By the time that Will Ospreay was born, Satoshi Kojima had already wrestled over 150 matches. I loved the start where Kojima dodged an attempted Ospreay dive, shrugged off his jacket, and then they just started going at it with forearms. This had lots of aggression early on, including Kojima attempting a Plancha. Ospreay used a ladder on the outside to get an advantage.
Kojima fought back with forearms and machine gun chops before hitting a chair assisted elbow drop.
Ospreay would soon fight back, setting up a table and discovering a guitar. A missed guitar shot let Kojima hit a DDT and the veteran waffled Ospreay in the head with the guitar. They traded big moves back and forth before an awkward Ospreay counter led to him powerbombing Kojima through a table in the corner. New Japan should avoid setting those tables up in the corner again as that made it incredibly obvious that the table was filled with corrugated cardboard.
That powerbomb was followed up by an Oscutter for a 2 count. Ospreay set up something involving chairs, but Kojima countered by Lariating Ospreay off the top rope and through a ladder on the outside. Kojima followed up with a Brainbuster onto chairs for a near fall. Ospreay fought off the Lariat by kicking the arm. Another Oscutter attempt was countered by a Lariat to the back of the head as Ospreay was in midair. The finish came when Ospreay used a chair assisted Hidden Blade and a second Hidden Blade to let him hit the Stormbreaker to win the match.
Will Ospreay pinned Satoshi Kojima (16:57)
At times this was a typical plunder match where Ospreay would stop to gather goodies for the next spot or to set things up. That said, this was a good plunder match, something that you rarely get in New Japan. Kojima showed a lot of fire and both wrestlers made each other look good. The Ladder bump and the Guitar shots were great moments, although the table spot did expose the table as being full of cardboard.
This match had a good pace and some incredibly satisfying moments. The Lariats in particular were fantastic. Kojima looked strong while putting Ospreay over. This was a match that helped both competitors and a lot of people will come out of this hoping that Kojima gets more chances this year. Again, it is not going to be high on your lists towards the end of the year, but it was memorable and will stand out from a lot of New Japan’s output in 2021.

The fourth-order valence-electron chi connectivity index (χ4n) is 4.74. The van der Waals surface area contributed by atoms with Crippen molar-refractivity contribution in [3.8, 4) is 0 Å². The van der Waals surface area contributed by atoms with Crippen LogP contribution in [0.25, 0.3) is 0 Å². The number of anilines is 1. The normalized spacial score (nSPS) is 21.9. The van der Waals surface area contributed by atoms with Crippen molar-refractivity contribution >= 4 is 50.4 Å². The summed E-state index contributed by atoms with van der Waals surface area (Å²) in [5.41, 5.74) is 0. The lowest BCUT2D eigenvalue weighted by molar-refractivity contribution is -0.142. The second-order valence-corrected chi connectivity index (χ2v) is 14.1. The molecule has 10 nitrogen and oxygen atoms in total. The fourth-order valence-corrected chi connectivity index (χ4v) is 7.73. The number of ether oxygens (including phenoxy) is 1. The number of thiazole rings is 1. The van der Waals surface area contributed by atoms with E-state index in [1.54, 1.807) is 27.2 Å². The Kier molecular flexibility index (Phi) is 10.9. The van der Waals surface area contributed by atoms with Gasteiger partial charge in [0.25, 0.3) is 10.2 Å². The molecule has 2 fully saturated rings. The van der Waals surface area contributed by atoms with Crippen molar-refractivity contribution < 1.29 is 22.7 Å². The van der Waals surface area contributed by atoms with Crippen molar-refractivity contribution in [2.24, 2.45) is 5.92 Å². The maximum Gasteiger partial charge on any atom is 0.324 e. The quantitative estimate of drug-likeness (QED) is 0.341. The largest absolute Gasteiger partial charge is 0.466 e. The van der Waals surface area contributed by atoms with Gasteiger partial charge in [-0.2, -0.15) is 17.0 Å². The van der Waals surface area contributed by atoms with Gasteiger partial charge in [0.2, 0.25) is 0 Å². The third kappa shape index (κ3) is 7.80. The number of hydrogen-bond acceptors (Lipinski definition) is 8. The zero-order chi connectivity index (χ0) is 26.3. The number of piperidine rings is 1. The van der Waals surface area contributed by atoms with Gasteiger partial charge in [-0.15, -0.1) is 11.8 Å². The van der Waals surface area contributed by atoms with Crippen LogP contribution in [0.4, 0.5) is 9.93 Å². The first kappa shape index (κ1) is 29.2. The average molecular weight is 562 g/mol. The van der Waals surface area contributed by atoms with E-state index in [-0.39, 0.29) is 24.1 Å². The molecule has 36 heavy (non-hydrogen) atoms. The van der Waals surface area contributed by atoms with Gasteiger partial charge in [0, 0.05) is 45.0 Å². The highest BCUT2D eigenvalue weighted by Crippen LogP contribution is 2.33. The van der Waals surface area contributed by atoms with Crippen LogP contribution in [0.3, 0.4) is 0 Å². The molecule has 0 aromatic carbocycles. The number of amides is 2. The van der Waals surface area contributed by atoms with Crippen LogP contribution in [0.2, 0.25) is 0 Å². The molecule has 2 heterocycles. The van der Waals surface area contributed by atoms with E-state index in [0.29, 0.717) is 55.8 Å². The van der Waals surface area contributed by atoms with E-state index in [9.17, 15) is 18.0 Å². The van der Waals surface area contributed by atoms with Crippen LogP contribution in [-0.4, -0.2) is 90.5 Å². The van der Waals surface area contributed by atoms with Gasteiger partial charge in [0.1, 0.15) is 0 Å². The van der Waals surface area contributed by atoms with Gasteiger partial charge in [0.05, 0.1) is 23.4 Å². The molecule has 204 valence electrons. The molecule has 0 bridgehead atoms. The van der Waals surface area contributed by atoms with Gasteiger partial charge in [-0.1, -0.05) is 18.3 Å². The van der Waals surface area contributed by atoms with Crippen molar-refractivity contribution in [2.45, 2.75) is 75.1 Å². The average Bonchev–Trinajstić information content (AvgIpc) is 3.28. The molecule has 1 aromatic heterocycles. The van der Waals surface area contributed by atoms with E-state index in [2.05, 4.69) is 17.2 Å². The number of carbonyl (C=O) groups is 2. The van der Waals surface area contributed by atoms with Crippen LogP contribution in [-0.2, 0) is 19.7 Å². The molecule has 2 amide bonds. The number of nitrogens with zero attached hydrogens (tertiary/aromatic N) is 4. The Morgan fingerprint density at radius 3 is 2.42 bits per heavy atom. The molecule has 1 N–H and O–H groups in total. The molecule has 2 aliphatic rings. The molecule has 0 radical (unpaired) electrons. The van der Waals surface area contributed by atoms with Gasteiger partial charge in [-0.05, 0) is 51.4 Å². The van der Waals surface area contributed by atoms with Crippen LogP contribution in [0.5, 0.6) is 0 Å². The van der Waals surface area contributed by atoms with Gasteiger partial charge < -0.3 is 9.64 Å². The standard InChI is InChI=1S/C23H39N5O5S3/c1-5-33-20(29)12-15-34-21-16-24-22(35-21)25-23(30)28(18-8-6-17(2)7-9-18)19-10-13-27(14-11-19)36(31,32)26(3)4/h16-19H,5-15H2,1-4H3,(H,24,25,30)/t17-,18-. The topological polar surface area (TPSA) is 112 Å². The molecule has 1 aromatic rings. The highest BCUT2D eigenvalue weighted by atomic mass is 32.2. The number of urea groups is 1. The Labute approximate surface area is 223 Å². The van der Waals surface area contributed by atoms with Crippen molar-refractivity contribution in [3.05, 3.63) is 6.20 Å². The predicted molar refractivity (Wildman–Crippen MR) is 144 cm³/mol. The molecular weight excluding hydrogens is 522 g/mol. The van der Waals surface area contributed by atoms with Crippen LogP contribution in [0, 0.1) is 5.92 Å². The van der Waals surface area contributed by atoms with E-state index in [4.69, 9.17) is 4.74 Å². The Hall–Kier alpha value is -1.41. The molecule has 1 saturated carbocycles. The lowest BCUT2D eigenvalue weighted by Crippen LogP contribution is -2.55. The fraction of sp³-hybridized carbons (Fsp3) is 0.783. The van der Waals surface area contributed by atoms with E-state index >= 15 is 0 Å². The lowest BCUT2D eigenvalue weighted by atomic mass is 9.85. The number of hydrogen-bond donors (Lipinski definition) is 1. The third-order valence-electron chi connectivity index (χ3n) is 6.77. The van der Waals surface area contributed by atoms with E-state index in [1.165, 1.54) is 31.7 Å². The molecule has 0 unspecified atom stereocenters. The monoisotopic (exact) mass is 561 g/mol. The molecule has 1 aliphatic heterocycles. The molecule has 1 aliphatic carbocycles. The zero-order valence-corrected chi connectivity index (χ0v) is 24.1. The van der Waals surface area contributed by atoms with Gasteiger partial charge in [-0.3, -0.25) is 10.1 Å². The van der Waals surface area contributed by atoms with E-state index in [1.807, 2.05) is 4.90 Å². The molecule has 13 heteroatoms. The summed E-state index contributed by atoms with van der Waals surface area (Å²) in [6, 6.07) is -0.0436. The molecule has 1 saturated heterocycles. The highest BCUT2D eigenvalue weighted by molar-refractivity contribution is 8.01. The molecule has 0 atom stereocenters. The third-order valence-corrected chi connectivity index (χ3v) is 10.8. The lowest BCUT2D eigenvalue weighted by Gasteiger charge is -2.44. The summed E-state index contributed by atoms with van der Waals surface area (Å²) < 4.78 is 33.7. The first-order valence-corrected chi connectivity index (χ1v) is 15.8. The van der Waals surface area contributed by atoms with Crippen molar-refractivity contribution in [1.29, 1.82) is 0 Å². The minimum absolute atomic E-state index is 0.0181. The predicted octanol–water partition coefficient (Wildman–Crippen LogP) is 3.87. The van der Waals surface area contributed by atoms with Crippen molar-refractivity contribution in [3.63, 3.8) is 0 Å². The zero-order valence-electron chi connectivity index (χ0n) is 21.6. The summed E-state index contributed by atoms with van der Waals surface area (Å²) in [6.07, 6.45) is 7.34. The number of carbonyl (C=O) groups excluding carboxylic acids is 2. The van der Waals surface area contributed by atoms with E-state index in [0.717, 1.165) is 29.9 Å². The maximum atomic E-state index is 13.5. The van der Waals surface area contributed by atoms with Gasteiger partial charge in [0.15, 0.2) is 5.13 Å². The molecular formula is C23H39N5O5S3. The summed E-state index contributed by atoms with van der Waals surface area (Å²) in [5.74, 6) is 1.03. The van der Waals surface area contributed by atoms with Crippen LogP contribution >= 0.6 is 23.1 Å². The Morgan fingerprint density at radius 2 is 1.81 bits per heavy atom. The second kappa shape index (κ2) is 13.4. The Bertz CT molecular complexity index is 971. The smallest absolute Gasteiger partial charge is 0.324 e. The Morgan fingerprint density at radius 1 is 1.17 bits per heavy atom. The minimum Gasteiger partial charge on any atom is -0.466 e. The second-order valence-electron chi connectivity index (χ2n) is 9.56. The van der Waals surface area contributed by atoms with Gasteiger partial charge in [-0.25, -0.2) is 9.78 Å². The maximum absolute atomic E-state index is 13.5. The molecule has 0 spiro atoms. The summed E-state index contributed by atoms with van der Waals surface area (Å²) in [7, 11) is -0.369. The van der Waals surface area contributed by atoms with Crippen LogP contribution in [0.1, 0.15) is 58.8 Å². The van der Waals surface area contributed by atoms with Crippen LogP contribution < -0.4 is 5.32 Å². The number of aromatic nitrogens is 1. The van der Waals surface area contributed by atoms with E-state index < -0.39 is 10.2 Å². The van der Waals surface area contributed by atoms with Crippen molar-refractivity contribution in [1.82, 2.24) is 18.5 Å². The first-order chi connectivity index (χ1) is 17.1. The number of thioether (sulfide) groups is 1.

NEVER Openweight Championship – Shingo Takagi (c) vs Hiroshi Tanahashi
Not only was this the first singles match between these two, but it was also the first time that Tanahashi has challenged for the NEVER Openweight title. Tanahashi tried to control Takagi early with a headlock and we already got the groundwork for this being about Takagi’s power vs Tanahashi’s technique. After Takagi gained an advantage with his punches, Tanahashi quickly targeted the leg. The work from both men here was great, especially Takagi’s mannerisms and selling. A desperate Lariat sent Tanahashi over the top rope, letting Takagi turn things around.
Takagi pulled out all the stops on the floor while clearly limping DDT’ing Tanahashi on the floor. In a rare move for him, Takagi used holds on the mat to recover before hitting a perfect Genichiro Tenryu style Elbow drop. Takagi’s confidence clearly grew but this made the panic before the eventual Dragon screw even sweeter. A flurry of Dragon Screws let Tanahashi get back into the match.
Takagi tried for a DVD on the apron, but his leg betrayed him, letting Tanahashi dropkick the knee to set up a High Fly Flow to the outside. Takagi did his best to overcome the injured leg, using a mix of guts, power, and intelligence. I loved that Takagi used Tanahashi’s own Twist and Shout to surprise Tanahashi. Takagi quickly went from vulnerable to cocky, which backfired when Tanahashi again dropkicked the knee. Takagi had enough of this, hitting a Sliding D to the knee and attacking Tanahashi’s leg. He mocked Tanahashi by using the leg as a guitar while going for a Figure Four leg lock. Takagi would then hit a powerbomb into a single leg crab after Tanahashi tried to avoid the Figure Four.
Tanahashi would fight back with an opportunistic Dragon Screw but Takagi quickly grabbed the ropes to avoid the Texas Cloverhold. Takagi tried to escape but got caught with another Dragon Screw. Tanahashi finally managed to apply the Texas Cloverhold and Takagi appeared to be out before scrabbling and grabbing the referee. Tanahashi decided to release the hold and hit the High Fly Flow to the back. The follow-up High Fly Flow missed when Takagi rolled out of the way. Takagi’s desperation saw him hit a wheelbarrow German suplex into the corner before crumpling to the mat.
The counter sequences soon started, although they were clear, logical, and easy to follow. The knee came into play to Takagi’s detriment, yet he still managed to hit a nasty Made in Japan that dropped Tanahashi on his head. Tanahashi countered a Last of the Dragon with a trio of Twist and Shouts before getting a 2 count with the Daruma style German Suplex. Takagi had enough strength left to catch a Tanahashi High Fly Flow and hoist him up for a DVD. The knee damage constantly gave Tanahashi opportunities, but Takagi still managed to fight back. There was a great, logical sequence that ended with Takagi using a rope-assisted GTR. The following Pumping Bomber got a big near fall. Tanahashi tried to fight off the Last of the Dragon but got flattened by a short-range Lariat. Takagi could not help but mock Tanahashi and the Ace fired back. There was an incredible strike exchange that Tanahashi won due to a desperate headbutt.